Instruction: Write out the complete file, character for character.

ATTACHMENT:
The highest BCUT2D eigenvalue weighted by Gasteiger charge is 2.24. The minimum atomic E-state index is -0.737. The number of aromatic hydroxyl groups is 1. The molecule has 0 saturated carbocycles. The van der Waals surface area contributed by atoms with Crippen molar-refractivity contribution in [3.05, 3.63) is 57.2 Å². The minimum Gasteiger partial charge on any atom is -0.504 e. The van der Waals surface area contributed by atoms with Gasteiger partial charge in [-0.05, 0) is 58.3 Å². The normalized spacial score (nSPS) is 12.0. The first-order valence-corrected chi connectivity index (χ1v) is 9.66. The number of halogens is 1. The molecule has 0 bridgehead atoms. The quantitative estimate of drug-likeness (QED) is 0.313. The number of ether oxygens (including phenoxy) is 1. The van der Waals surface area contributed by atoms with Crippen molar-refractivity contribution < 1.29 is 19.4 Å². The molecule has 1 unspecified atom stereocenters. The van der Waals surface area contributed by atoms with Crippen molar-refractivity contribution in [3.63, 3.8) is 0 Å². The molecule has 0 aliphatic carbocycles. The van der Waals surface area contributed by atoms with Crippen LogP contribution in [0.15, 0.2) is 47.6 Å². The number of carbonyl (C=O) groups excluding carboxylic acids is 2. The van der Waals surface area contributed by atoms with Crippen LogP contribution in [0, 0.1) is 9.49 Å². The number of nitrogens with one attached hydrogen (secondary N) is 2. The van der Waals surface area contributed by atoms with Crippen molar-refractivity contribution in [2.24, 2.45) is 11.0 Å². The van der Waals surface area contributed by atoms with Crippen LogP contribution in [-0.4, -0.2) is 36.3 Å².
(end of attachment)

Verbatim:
The highest BCUT2D eigenvalue weighted by Gasteiger charge is 2.24. The minimum atomic E-state index is -0.737. The number of aromatic hydroxyl groups is 1. The molecule has 0 saturated carbocycles. The van der Waals surface area contributed by atoms with Crippen molar-refractivity contribution in [3.05, 3.63) is 57.2 Å². The minimum Gasteiger partial charge on any atom is -0.504 e. The van der Waals surface area contributed by atoms with Gasteiger partial charge in [-0.05, 0) is 58.3 Å². The normalized spacial score (nSPS) is 12.0. The first-order valence-corrected chi connectivity index (χ1v) is 9.66. The number of halogens is 1. The molecule has 0 bridgehead atoms. The quantitative estimate of drug-likeness (QED) is 0.313. The number of ether oxygens (including phenoxy) is 1. The van der Waals surface area contributed by atoms with Crippen molar-refractivity contribution < 1.29 is 19.4 Å². The molecule has 1 unspecified atom stereocenters. The van der Waals surface area contributed by atoms with Crippen molar-refractivity contribution in [3.63, 3.8) is 0 Å². The molecule has 0 aliphatic carbocycles. The van der Waals surface area contributed by atoms with Crippen LogP contribution in [0.15, 0.2) is 47.6 Å². The number of carbonyl (C=O) groups excluding carboxylic acids is 2. The van der Waals surface area contributed by atoms with Crippen LogP contribution in [0, 0.1) is 9.49 Å². The number of nitrogens with one attached hydrogen (secondary N) is 2. The van der Waals surface area contributed by atoms with Crippen molar-refractivity contribution in [2.24, 2.45) is 11.0 Å². The van der Waals surface area contributed by atoms with Crippen LogP contribution in [-0.4, -0.2) is 36.3 Å².